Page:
Take it from someone who’s earned a Ph.D. and two masters degrees all while conducting cutting-edge drug repurposing research: knowing how to handle your stress is important.
Recent graduate Misagh Naderi is involved in research to combat rare or orphan diseases. By using an online database of rare disease research, he and his team have created a system to repurpose existing FDA-approved drugs to treat orphan diseases.
Since 2011, Misagh has taught the longest running student-lead program at the International Culture Center (ICC): Meditation at LSU. Misagh had been involved with mediation long before he came to LSU, and he also enjoys yoga, running, rock climbing, listening to audiobooks and making visually striking scientifically inspired graphics.
We asked Misagh to tell us about his research and how he was able to keep his stress at bay while earning his two latest degrees.
College of Science: Tell us about how you started Meditation at LSU.
Misagh: In 2011, when I joined LSU, the first building that I saw was the ICC. That was the first building I went into. When I went in, I thought this is perfect for my meditation groups. The building manager kind of laughed at me and said it was wishful thinking. A year or two after that, I started giving talks about meditation and how to be calm and how to use alternative medicine. I’ve been teaching the class since 2011, and it’s been very successful. We have 30 students every Monday doing yoga for an hour and meditation for 20 minutes.
Misagh led the Yoga in the Union event that the College of Science hosted. Click here for a video of the warm up from the session. Credit: Jessica Manafi.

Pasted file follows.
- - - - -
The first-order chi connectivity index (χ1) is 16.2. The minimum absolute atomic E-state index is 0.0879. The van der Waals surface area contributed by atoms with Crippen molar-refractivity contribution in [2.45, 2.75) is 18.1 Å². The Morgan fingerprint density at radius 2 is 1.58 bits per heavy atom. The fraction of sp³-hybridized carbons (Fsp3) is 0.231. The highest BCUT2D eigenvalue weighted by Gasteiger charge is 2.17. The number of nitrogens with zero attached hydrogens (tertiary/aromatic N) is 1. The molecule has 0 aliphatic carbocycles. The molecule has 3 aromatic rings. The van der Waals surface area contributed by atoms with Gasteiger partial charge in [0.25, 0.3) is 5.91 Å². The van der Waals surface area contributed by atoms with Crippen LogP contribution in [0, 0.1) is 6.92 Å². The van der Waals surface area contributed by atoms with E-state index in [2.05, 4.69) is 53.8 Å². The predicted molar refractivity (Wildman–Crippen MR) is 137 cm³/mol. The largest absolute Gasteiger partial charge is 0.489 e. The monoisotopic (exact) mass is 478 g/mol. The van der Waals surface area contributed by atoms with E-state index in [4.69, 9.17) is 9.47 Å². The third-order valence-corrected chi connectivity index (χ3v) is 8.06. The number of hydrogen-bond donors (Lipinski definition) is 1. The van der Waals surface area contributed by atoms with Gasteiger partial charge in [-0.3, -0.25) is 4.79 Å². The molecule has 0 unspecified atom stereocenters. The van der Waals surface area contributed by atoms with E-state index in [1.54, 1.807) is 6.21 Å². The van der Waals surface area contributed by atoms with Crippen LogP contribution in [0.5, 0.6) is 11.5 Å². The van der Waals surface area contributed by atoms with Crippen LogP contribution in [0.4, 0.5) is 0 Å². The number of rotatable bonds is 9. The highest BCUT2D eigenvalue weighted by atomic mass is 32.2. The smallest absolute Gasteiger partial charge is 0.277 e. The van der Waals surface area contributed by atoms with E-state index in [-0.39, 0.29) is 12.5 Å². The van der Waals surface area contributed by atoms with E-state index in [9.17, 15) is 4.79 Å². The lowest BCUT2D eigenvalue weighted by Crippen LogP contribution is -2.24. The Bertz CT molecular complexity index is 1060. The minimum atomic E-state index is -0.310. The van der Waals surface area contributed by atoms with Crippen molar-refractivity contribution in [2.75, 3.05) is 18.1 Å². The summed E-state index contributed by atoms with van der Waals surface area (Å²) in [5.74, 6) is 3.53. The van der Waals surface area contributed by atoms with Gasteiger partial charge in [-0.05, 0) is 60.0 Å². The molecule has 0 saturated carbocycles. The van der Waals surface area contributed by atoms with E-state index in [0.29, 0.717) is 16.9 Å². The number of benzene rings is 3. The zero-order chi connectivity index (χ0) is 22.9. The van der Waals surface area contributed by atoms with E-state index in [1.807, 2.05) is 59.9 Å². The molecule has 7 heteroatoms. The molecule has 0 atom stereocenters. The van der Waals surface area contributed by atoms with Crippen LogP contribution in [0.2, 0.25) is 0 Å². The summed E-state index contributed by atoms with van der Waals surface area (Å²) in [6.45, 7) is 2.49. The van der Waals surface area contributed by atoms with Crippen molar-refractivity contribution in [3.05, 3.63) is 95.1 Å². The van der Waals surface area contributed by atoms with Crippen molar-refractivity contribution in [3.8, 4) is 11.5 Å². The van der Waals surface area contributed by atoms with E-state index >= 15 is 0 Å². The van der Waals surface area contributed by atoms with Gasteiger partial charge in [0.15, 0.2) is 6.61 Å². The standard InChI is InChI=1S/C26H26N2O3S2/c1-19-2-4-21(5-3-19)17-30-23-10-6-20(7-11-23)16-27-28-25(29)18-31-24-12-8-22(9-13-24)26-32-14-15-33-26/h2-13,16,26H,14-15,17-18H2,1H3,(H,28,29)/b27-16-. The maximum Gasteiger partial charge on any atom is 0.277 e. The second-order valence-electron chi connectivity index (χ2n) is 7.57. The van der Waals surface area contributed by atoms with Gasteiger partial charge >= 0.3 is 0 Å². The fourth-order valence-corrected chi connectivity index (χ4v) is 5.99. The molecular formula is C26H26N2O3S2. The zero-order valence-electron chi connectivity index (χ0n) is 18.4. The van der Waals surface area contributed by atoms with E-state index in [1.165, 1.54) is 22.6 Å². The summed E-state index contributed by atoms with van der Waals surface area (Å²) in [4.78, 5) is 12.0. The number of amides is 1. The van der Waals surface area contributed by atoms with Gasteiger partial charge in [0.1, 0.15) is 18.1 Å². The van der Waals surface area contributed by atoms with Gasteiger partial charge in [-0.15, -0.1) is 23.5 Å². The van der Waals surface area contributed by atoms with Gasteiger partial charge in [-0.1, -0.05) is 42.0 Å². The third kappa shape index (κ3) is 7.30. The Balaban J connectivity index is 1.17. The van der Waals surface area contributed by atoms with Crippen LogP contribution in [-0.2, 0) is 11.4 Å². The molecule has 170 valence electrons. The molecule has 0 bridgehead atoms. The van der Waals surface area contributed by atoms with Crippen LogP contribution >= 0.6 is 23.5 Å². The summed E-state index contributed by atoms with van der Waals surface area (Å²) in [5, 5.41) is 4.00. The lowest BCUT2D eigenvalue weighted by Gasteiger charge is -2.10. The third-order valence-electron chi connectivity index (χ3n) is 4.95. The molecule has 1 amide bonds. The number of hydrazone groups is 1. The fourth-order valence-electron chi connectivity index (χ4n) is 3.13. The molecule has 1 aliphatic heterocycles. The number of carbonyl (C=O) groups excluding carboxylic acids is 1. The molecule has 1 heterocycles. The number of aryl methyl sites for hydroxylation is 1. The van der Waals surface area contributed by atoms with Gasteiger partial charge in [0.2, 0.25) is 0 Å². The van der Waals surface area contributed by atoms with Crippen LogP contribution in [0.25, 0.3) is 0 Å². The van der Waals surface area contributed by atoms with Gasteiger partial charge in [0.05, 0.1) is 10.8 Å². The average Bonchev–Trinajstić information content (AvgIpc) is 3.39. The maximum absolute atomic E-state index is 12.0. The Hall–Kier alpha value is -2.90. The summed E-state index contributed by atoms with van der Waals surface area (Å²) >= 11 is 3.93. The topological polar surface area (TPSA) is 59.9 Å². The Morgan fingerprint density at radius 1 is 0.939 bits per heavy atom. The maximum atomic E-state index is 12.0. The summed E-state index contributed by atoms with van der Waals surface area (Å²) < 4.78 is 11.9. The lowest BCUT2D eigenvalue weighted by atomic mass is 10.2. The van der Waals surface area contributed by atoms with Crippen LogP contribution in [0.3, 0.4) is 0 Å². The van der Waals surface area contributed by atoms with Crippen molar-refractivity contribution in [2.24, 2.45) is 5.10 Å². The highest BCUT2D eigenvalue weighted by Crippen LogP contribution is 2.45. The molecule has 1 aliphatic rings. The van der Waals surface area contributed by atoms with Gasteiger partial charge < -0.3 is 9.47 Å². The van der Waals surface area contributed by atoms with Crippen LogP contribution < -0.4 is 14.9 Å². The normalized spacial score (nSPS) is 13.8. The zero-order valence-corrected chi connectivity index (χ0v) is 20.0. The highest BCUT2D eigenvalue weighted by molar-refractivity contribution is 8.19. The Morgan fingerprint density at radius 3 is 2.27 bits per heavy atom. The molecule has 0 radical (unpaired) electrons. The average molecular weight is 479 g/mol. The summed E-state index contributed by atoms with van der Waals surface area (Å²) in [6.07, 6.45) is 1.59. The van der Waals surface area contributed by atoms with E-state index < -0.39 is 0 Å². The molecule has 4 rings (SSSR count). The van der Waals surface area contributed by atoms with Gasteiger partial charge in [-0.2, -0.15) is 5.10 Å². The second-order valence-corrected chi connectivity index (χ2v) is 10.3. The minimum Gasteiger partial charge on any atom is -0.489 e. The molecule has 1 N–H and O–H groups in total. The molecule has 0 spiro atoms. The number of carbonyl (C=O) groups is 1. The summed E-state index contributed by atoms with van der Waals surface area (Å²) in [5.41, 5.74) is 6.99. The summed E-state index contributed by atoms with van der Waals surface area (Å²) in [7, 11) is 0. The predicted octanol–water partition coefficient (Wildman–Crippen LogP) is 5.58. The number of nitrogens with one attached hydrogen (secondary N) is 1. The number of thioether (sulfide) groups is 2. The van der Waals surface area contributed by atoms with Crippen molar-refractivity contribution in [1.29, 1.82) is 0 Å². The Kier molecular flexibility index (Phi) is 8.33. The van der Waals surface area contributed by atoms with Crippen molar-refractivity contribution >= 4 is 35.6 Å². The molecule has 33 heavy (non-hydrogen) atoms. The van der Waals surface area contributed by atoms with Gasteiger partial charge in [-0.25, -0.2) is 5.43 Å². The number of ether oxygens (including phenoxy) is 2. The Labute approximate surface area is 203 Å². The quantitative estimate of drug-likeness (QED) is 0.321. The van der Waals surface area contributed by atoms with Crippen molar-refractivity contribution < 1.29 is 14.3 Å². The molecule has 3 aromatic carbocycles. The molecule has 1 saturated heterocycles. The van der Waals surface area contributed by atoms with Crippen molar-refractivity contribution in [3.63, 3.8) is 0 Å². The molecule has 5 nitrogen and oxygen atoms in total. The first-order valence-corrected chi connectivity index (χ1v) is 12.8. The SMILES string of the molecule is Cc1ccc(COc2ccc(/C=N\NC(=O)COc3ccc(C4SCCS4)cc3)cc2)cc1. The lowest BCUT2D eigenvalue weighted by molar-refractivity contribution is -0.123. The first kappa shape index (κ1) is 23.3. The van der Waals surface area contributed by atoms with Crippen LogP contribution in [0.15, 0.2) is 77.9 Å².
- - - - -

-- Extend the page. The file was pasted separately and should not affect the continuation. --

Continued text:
Another way Misagh relieves stress while working on a deadline: hammocking.
College of Science: How does hammocking help you relieve stress?
Misagh: People under stress, like students, should understand that you should take some time off or do your more stressful work somewhere that you are very comfortable, balancing the stress and relaxation at the same time. Sometimes when I need inspiration or I’m too stressed out, I grab my laptop, go into the hammock and just work and enjoy it. When it’s done, not only is the job done, but I’ve also enjoyed the process, which is very important for me.
There are many good places to hammock around Baton Rouge, but Misagh isn’t sharing his favorite hammocking hangout.
“I don’t want to lose my spot!”
It’s a good thing Misagh knows a thing or two about how to handle his stress because one could describe his academic repertoire as...stressful! He earned his bachelor’s degree in Iran, and this past May, he defended two degrees in two separate departments: a Ph.D. in biochemistry and a masters degree in biomedical and veterinary medical sciences. He earned his first masters in chemical engineering from LSU in 2012.